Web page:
Ancient Monuments

History on the Ground

This site is entirely user-supported. See how you can help.

Platform cairn 30m north west of Fordsland Ledge

A Scheduled Monument in Sourton, Devon

We don't have any photos of this monument yet. Why don't you be the first to send us one?

Upload Photo »

Approximate Location Map
Large Map »

If Google Street View is available, the image is from the best available vantage point looking, if possible, towards the location of the monument. Where it is not available, the satellite view is shown instead.


Latitude: 50.6823 / 50°40'56"N

Longitude: -4.0172 / 4°1'1"W

OS Eastings: 257584.86743

OS Northings: 88899.067999

OS Grid: SX575888

Mapcode National: GBR Q1.DCXG

Mapcode Global: FRA 27G8.QRB

Entry Name: Platform cairn 30m north west of Fordsland Ledge

Scheduled Date: 19 January 1962

Last Amended: 17 January 1995

Source: Historic England

Source ID: 1010594

English Heritage Legacy ID: 24160

County: Devon

Civil Parish: Sourton

Traditional County: Devon

Lieutenancy Area (Ceremonial County): Devon

Church of England Parish: Okehampton All Saints

Church of England Diocese: Exeter


This monument includes a platform cairn situated near to a rock outcrop known
as Fordsland Ledge, which lies on the south west spur of High Willhays
overlooking the valley of the West Okement River. The cairn mound measures
13.9m in diameter and stands up to 1.1m high. A rectangular pit lined roughly
with large stones is visible within the centre of the mound and may represent
the site of a cist or other structure revealed by early excavation. A number
of stones protruding from the mound may have been exposed during the
exploration of the cairn. A small number of edge set stones define the
northern edge of the mound and these probably represent a kerb which survives
elsewhere around the periphery as a buried feature.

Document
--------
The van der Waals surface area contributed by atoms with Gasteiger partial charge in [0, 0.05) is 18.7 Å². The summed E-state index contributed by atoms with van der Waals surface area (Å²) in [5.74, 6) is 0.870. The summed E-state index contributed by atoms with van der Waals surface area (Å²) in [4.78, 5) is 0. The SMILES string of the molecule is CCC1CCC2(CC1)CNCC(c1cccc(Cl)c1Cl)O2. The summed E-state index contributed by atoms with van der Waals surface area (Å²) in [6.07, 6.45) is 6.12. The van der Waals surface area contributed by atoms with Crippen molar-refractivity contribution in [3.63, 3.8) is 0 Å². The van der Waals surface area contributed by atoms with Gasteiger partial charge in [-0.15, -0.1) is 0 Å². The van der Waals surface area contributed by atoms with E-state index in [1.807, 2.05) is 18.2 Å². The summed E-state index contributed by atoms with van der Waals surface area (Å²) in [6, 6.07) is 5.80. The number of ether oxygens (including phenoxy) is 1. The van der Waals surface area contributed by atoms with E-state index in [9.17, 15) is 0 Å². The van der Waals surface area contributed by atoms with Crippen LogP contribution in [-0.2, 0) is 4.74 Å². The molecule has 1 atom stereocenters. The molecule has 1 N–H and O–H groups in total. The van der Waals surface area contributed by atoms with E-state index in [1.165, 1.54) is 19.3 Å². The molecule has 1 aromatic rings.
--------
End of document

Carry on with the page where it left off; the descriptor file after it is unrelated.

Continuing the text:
The site of the monument is shown on the attached map extract.
It includes a 2 metre boundary around the archaeological features,
considered to be essential for the monument's support and preservation.

Source: Historic England

Reasons for Scheduling

Dartmoor is the largest expanse of open moorland in southern Britain and,
because of exceptional conditions of preservation, it is also one of the most
complete examples of an upland relict landscape in the whole country. The
great wealth and diversity of archaeological remains provide direct evidence
for human exploitation of the Moor from the early prehistoric period onwards.
The well-preserved and often visible relationship between settlement sites,
major land boundaries, trackways, ceremonial and funerary monuments as well as
later industrial remains, gives significant insights into successive changes
in the pattern of land use through time. Platform cairns are funerary
monuments covering single or multiple burials and dating to the Early Bronze
Age (c.2000-1600 BC). They were constructed as low flat-topped mounds of stone
rubble up to 40m in external diameter. Some examples have other features,
including peripheral banks and internal mounds, constructed on this platform.
A kerb of edge-set stones sometimes bounds the edges of the platform, bank or
mound, or all three. Platform cairns occur as isolated monuments, in small
groups, or in cairn cemeteries. In the latter instances they are normally
found alongside cairns of other types. Although no precise figure is
available, current evidence indicates that there are under 250 known examples
of this monument class nationally. As a rare monument type exhibiting
considerable variation in form, a substantial proportion of surviving examples
are considered worthy of preservation.

Despite partial early excavation, the platform cairn 30m north west of
Fordsland Ledge survives comparatively well and contains archaeological and
environmental information relating to the monument and the landscape in which
it was erected.

Source: Historic England


Devon County Sites and Monuments Register, SX58NE2, (1982)
MPP fieldwork by S. Gerrard,
National Archaeological Record, SX58NE2,

Source: Historic England

Other nearby scheduled monuments is an independent online resource and is not associated with any government department. All government data published here is used under licence. Please do not contact for any queries related to any individual ancient or schedued monument, planning permission related to scheduled monuments or the scheduling process itself. is a Good Stuff website.